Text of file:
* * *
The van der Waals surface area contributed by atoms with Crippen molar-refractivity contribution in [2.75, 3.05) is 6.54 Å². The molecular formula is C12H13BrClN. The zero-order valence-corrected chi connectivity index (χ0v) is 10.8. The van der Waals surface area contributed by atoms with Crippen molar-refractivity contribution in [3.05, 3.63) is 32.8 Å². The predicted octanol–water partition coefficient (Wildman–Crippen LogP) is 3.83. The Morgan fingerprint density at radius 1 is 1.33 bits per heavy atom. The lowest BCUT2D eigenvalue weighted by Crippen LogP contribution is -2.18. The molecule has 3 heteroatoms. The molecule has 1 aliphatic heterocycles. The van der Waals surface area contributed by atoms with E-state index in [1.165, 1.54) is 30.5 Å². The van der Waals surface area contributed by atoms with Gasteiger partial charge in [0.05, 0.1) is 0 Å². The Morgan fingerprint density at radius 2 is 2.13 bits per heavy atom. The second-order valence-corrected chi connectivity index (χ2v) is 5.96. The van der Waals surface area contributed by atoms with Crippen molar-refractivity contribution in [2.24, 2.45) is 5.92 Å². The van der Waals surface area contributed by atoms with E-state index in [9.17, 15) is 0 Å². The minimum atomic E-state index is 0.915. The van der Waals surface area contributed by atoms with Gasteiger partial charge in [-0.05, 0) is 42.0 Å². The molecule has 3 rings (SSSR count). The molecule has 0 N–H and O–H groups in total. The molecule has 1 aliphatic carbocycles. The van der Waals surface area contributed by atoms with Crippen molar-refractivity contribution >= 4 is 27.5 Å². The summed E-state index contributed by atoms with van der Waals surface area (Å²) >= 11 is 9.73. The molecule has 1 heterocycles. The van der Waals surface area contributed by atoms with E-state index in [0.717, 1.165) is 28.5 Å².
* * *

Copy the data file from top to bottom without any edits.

The van der Waals surface area contributed by atoms with Crippen molar-refractivity contribution in [2.75, 3.05) is 6.54 Å². The molecular formula is C12H13BrClN. The zero-order valence-corrected chi connectivity index (χ0v) is 10.8. The van der Waals surface area contributed by atoms with Crippen molar-refractivity contribution in [3.05, 3.63) is 32.8 Å². The predicted octanol–water partition coefficient (Wildman–Crippen LogP) is 3.83. The Morgan fingerprint density at radius 1 is 1.33 bits per heavy atom. The lowest BCUT2D eigenvalue weighted by Crippen LogP contribution is -2.18. The molecule has 3 heteroatoms. The molecule has 1 aliphatic heterocycles. The van der Waals surface area contributed by atoms with E-state index in [1.165, 1.54) is 30.5 Å². The van der Waals surface area contributed by atoms with Gasteiger partial charge in [0.05, 0.1) is 0 Å². The Morgan fingerprint density at radius 2 is 2.13 bits per heavy atom. The second-order valence-corrected chi connectivity index (χ2v) is 5.96. The van der Waals surface area contributed by atoms with Crippen molar-refractivity contribution in [2.24, 2.45) is 5.92 Å². The van der Waals surface area contributed by atoms with E-state index in [9.17, 15) is 0 Å². The minimum atomic E-state index is 0.915. The van der Waals surface area contributed by atoms with Gasteiger partial charge in [-0.05, 0) is 42.0 Å². The molecule has 3 rings (SSSR count). The molecule has 0 N–H and O–H groups in total. The molecule has 1 aliphatic carbocycles. The van der Waals surface area contributed by atoms with Crippen molar-refractivity contribution >= 4 is 27.5 Å². The summed E-state index contributed by atoms with van der Waals surface area (Å²) >= 11 is 9.73. The molecule has 1 heterocycles. The van der Waals surface area contributed by atoms with E-state index in [0.717, 1.165) is 28.5 Å².